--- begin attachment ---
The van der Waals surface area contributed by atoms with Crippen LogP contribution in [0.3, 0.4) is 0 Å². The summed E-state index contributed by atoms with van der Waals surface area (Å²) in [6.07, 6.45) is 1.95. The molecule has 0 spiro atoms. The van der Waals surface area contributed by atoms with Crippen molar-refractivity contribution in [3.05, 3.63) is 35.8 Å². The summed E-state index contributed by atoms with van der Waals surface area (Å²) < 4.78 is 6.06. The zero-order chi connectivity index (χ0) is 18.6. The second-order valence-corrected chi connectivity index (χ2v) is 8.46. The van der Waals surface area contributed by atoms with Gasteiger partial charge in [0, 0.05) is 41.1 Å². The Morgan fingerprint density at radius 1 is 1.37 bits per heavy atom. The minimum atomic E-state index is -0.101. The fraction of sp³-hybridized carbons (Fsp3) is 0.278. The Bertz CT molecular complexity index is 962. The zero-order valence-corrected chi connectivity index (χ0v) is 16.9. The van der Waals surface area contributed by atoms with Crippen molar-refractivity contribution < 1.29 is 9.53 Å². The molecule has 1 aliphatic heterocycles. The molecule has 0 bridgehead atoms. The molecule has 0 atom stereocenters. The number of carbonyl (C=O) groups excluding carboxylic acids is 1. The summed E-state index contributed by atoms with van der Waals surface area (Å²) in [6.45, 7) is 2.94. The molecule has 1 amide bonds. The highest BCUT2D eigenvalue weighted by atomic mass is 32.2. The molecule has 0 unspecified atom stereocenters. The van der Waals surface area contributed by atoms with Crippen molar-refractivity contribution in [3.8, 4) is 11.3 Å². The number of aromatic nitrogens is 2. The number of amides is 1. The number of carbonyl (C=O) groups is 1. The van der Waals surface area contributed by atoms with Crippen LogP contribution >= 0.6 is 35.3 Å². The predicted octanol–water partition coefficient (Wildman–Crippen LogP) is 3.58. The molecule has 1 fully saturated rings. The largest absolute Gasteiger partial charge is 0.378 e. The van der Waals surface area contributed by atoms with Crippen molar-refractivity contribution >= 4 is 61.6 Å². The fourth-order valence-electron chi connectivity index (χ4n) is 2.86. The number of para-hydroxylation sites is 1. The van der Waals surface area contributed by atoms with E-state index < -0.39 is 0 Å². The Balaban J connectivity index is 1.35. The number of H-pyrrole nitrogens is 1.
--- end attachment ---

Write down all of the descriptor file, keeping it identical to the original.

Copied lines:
The van der Waals surface area contributed by atoms with Crippen LogP contribution in [0.3, 0.4) is 0 Å². The summed E-state index contributed by atoms with van der Waals surface area (Å²) in [6.07, 6.45) is 1.95. The molecule has 0 spiro atoms. The van der Waals surface area contributed by atoms with Crippen molar-refractivity contribution in [3.05, 3.63) is 35.8 Å². The summed E-state index contributed by atoms with van der Waals surface area (Å²) < 4.78 is 6.06. The zero-order chi connectivity index (χ0) is 18.6. The second-order valence-corrected chi connectivity index (χ2v) is 8.46. The van der Waals surface area contributed by atoms with Gasteiger partial charge in [0, 0.05) is 41.1 Å². The Morgan fingerprint density at radius 1 is 1.37 bits per heavy atom. The minimum atomic E-state index is -0.101. The fraction of sp³-hybridized carbons (Fsp3) is 0.278. The Bertz CT molecular complexity index is 962. The zero-order valence-corrected chi connectivity index (χ0v) is 16.9. The van der Waals surface area contributed by atoms with Crippen molar-refractivity contribution < 1.29 is 9.53 Å². The molecule has 1 aliphatic heterocycles. The molecule has 0 bridgehead atoms. The molecule has 0 atom stereocenters. The number of carbonyl (C=O) groups excluding carboxylic acids is 1. The summed E-state index contributed by atoms with van der Waals surface area (Å²) in [6.45, 7) is 2.94. The molecule has 1 amide bonds. The highest BCUT2D eigenvalue weighted by atomic mass is 32.2. The molecule has 0 unspecified atom stereocenters. The van der Waals surface area contributed by atoms with Crippen molar-refractivity contribution in [3.8, 4) is 11.3 Å². The number of aromatic nitrogens is 2. The number of amides is 1. The number of carbonyl (C=O) groups is 1. The van der Waals surface area contributed by atoms with Crippen LogP contribution >= 0.6 is 35.3 Å². The predicted octanol–water partition coefficient (Wildman–Crippen LogP) is 3.58. The molecule has 1 fully saturated rings. The largest absolute Gasteiger partial charge is 0.378 e. The van der Waals surface area contributed by atoms with Crippen molar-refractivity contribution >= 4 is 61.6 Å². The fourth-order valence-electron chi connectivity index (χ4n) is 2.86. The number of para-hydroxylation sites is 1. The van der Waals surface area contributed by atoms with E-state index < -0.39 is 0 Å². The Balaban J connectivity index is 1.35. The number of H-pyrrole nitrogens is 1.